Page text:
This is an unprecedented accomplishment for Ireland. Such high rankings are an outstanding achievement for a university in a small country, competing internationally with much larger and better-resourced institutions and much lower student-staff ratios. Imagine what Irish universities could achieve if a level of investment comparable to that in some of these other institutions was available.

Government has rightly identified the need to increase the number of students pursuing postgraduate studies to PhD level, in response to the needs of an increasingly knowledge-intensive society.

This should include the arts, humanities and the social sciences and should not be at the expense of good undergraduate teaching. It is a matter of investment, as well as good management and planning of resources by the institutions. Resource allocation models, at sectoral and institutional levels, can and must take account of this.

The Irish Research Council for the Humanities and Social Sciences (IRCHSS) has made a huge difference to the landscape of scholarship in the humanities and social sciences since it was established in 2000. It operates six schemes that aim to promote original and innovative research, increasingly on a collaborative basis.

Yet the council’s budget (€8 million in 2004) is sadly inadequate, especially when compared to the resources available to equivalent research councils elsewhere. If the IRCHSS is to make a real difference, it needs a greater budget and needs to be put on a firm statutory footing.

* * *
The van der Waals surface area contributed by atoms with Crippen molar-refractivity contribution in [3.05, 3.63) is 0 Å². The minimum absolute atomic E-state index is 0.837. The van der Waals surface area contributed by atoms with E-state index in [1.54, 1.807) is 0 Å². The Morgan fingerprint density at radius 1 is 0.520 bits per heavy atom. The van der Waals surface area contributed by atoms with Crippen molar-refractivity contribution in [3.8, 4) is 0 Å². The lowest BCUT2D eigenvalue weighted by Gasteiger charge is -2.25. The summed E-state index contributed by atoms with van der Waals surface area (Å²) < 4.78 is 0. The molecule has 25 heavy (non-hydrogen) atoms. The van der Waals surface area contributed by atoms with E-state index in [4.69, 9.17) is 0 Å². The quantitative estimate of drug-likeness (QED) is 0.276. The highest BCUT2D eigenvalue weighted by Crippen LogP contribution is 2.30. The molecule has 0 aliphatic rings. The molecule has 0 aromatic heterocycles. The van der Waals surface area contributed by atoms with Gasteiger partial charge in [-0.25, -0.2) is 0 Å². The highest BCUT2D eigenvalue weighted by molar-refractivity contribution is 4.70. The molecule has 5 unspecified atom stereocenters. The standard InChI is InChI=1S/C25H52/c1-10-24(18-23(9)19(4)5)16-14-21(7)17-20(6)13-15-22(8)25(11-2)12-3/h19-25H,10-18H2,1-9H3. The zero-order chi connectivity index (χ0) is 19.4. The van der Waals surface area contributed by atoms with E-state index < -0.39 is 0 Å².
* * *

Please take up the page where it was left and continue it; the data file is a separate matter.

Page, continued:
After more than five years of silence on the Programme for Research in Third Level Institutions (PRTLI) front, a call is finally imminent and one hopes that the arts, humanities and social sciences will feature strongly.

In short, there is a compelling case to be made for greater emphasis on the arts, humanities and social sciences at the national level, and for increased public investment at undergraduate and graduate levels. This is clearly an area where Ireland can lead the world.

It is now incumbent on the Government, working in partnership with the private sector and the universities, to ensure that this is achieved across the arts, humanities and social sciences.

Dr Hegarty’s article draws on the opening address he gave to the Irish Universities Association conference on the humanities and social sciences on October 23rd last.